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The 3rd ISPRS Workshop on Dynamic and Multi-Dimensional GIS & the 10th Annual Conference of CPGIS on Geoinformatics
Chen, Jun

ISPRS, Vol.34, Part 2W2, “Dynamic and Multi-Dimensional GIS", Bangkok, May 23-25, 2001
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Due to the complexity of spatial features, topology and geometry
spatial features used to be handled outside standard DBMSs
within middleware and frontend Geographical Information
Systems. This is not the optimal approach since this causes:
the re-implementation of the same functionality many times;
that other direct DBMS users might corrupt the data
non-optimal query plans (DBMS knows only 'half of the
characteristics of the data);
overhead and data transfer between DBMS and
middleware during query execution;
non optimal management of the data, since GISs do not
have the extended data-management functionalities
DBMSs have.
The need for using a DBMS to store and manage spatial data is
further enforced with the growing amount of (digital) spatial data,
the growing number of users and disciplines and the growing
complexity of geo-data. A geo-DBMS for managing geo-data
(geometry as well as attributes) enhances the accessibility,
security, consistency and integrity of spatial data and spatially
linked data.
In conclusion, general and reusable tasks should be executed
within the DBMS, other distinct tasks has to remain to the
specific application (Van Oosterom et al., 2000).
Nowadays, the architecture of GISs is changing: systems are
increasingly based on the integrated architecture, that is also
storing geometric data (metric as well as topology) in the DBMS
together with administrative data. The first step was to have data
types and operators for the geometric primitives: point, line and
polygon. This has reached the level of standardisation and is
now implemented in several commercial DBMSs (see the next
subsection). In case of large data sets, spatial indexing and
clustering are also required, but outside the scope of
standardisation. A spatial index is a structure supporting the
spatial range queries by efficiently providing the addresses of
the requested features. Spatial clustering makes sure that these
addresses are physically close on disk and in this way too many
inefficient ‘jumping’ on the disk is avoided. The subsequent step
is also having support for the topologically structured features in
the DBMS, that is complex features. With this the DBMS can
check and guarantee consistency and complex operations can
be executed within the DBMS. The support of spatial data types
in DBMSs include:
spatial operators (or geometry functions);
spatial indexing;
spatial clustering;
topology management.
Based on these ingredients spatial queries can be stated (and
answered efficiently). In case a spatial query involves two tables,
each having at least one spatial attribute, which are used in a
spatial operator in the where-clause, then this is called a spatial
3.2 DBMS, SQL and spatial features
Conventional DBMSs (Oracle, IBM DB2, Informix, Ingres) have
implemented spatial data types and spatial functions more or
less similar to the OpenGIS Consortium (OGC) Simple Features
Specification for SQL (OGC, 1999).
The purpose of this specification is to define a standard SQL that
supports storage, retrieval, query and update of simple spatial
features. A simple feature is defined by the OpenGIS
Implementation Specification to have both spatial and non-
spatial attributes. Simple features are based on 2D geometry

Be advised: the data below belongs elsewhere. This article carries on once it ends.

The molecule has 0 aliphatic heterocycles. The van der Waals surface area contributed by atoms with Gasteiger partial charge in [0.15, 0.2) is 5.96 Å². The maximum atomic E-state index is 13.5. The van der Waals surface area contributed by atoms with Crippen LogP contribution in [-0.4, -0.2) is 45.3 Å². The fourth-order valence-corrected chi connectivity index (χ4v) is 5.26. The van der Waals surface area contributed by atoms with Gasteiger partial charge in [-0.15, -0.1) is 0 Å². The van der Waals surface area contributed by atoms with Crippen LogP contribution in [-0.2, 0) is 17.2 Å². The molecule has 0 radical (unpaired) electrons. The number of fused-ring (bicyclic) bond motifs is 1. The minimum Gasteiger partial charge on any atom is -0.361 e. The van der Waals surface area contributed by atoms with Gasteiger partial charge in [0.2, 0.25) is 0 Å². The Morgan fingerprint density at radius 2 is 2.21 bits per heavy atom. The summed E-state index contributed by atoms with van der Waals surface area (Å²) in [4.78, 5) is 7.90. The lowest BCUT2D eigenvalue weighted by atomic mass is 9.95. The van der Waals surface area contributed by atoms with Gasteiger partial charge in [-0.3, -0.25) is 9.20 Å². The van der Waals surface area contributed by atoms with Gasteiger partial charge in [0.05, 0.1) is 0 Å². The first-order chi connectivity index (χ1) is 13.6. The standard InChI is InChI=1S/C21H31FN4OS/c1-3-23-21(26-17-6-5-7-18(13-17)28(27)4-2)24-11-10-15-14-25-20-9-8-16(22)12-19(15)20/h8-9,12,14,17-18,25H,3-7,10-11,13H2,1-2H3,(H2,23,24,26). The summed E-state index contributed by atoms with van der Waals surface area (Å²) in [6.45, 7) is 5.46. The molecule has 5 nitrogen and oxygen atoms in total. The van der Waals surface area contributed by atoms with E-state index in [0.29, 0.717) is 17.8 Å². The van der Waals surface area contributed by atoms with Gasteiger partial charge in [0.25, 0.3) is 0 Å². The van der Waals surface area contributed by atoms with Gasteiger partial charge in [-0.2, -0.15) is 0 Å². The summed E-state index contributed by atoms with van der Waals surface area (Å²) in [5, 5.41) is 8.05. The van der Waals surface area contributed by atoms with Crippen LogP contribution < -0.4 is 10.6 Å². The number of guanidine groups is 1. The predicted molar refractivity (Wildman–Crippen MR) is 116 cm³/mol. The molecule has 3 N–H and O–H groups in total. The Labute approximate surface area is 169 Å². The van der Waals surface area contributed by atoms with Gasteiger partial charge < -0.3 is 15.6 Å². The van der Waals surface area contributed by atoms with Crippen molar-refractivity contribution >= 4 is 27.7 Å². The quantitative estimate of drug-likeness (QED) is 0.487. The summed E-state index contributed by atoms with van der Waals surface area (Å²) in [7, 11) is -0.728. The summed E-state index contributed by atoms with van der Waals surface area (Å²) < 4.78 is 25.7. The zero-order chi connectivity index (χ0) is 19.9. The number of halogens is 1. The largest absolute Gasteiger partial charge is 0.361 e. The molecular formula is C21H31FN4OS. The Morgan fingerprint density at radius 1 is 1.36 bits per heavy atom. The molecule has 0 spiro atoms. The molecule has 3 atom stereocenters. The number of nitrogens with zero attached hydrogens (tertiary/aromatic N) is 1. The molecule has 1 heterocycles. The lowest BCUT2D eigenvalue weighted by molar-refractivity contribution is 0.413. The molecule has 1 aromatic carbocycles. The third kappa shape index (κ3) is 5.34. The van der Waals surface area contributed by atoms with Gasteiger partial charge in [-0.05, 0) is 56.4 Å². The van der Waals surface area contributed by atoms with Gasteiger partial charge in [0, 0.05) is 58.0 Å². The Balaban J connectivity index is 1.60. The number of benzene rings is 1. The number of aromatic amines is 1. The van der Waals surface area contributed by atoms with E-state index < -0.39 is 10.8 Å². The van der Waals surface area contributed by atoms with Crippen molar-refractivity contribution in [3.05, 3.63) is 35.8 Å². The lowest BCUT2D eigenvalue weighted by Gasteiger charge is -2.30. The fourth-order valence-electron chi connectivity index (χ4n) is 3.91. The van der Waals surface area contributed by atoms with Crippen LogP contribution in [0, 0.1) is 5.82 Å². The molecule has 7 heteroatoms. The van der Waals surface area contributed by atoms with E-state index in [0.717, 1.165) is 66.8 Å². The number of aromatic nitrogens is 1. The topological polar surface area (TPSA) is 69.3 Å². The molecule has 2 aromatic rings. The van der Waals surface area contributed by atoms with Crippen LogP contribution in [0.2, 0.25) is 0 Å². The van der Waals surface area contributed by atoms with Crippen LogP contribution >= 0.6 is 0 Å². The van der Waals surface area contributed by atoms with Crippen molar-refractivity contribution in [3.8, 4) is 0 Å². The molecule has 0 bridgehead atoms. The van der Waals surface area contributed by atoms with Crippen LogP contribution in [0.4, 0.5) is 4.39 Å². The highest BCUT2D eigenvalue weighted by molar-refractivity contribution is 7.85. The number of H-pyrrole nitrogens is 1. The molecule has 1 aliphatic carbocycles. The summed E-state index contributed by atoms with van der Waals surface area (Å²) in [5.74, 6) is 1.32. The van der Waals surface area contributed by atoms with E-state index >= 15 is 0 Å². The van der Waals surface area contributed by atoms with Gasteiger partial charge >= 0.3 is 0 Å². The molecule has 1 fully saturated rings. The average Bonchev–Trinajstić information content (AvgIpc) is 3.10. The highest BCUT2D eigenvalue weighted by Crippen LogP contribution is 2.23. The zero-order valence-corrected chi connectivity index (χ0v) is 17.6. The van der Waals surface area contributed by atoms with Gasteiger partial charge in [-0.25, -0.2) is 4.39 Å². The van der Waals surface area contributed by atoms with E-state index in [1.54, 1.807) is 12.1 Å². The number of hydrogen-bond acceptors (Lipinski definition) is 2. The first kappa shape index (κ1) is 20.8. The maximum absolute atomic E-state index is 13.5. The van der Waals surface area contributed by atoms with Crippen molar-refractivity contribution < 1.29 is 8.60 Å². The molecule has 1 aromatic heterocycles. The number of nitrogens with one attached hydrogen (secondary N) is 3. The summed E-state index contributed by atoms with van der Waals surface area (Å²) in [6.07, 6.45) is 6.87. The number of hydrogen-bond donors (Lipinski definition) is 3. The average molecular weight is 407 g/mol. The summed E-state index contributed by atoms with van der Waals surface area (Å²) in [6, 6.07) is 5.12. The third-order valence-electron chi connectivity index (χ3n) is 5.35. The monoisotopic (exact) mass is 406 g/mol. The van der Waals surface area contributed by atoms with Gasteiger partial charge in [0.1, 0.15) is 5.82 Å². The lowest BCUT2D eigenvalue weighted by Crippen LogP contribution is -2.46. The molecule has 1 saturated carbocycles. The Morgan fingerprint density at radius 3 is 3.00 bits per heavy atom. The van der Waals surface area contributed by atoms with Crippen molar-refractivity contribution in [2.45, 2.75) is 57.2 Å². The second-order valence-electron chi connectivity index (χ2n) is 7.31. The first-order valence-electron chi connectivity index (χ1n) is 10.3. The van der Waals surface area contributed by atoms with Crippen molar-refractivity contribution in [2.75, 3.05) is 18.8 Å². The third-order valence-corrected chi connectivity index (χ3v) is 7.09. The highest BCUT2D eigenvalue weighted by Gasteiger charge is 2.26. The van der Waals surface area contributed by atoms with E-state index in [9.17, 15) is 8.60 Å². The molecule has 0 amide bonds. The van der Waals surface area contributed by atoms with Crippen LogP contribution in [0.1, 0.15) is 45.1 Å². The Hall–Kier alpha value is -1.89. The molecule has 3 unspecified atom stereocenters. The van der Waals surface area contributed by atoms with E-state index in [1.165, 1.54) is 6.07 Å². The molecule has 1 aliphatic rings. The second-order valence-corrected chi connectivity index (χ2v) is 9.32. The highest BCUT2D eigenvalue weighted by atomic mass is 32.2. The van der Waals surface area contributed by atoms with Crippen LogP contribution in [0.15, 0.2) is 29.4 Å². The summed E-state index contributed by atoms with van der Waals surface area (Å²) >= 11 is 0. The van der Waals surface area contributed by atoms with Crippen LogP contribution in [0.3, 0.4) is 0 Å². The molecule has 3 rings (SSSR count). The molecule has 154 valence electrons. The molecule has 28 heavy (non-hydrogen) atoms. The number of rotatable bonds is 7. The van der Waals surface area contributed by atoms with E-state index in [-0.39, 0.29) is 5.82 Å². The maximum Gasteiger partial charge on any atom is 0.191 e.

with linear interpolation between vertices.
Simple spatial feature collections are conceptually stored as
tables (layers) with geometry valued columns in a relational
DBMS: each feature is stored as a row in a table. The spatial
attributes of features are columns whose SQL data types are
based on the underlying concept of additional geometric data
types for SQL. The specification describes a standard set of
SQL Geometry Types based on the OpenGIS Geometry Model
(OGC, 2001), together with the SQL functions of those types.
The base Geometry class has subclasses for Point, Curve,
Surface and Geometry Collection. The defined geometric
collections classes in 0, 1 and 2D are: Multipoint, MultiLineString
and MultiPolygon for modelling geometries corresponding to
collections of Points, LineStrings and Polygons respectively.
MultiCurve and MultiSurface are introduced as abstract
superclasses that generalise the collection interfaces to handle
Curves and Surfaces. The attributes, methods and assertions for
each geometry class are described in the specification (OGC,
The object model for geometry with the supported spatial data
types is shown in Figure 3.
Figure 3:the geometry object model defined by OGC (1999)
An example, not strictly following the geometry model of the
OGC, of the implementation of spatial functionality is the object-
relational model in Oracle 8/ spatial (Oracle, 1999). A geometry
is stored as an object, in a single row, in a column of type
MDSYS.SDOJ3EOMETRY Supported data types, besides
point, line string and polygon are shown in Figure 4.
Oracle 8i offers several types of spatial indices: fixed grids,
quadtree-like tiling and r-trees. Besides the overlap query
functionality, that is using the operator sdo_relate, Oracle has
three other spatial operators:
sdo_filter (find overlap only based on bounding boxes);
sdo_within_distance (find objects within a given distance
from the query geometry);
sdo_nn (find the nearest neighbours from the query
Note that spatial operators need a spatial index in order to work.
Other spatial functionality in Oracle is available through several
interesting geometry functions (not needing a spatial index) such
as sdo_area and sdojength (to obtain characteristics from the
query geometries), sdo_buffer (to compute a buffer around a
query geometry) and sdojntersection (to clip spatial data from
the source tables with the query geometries).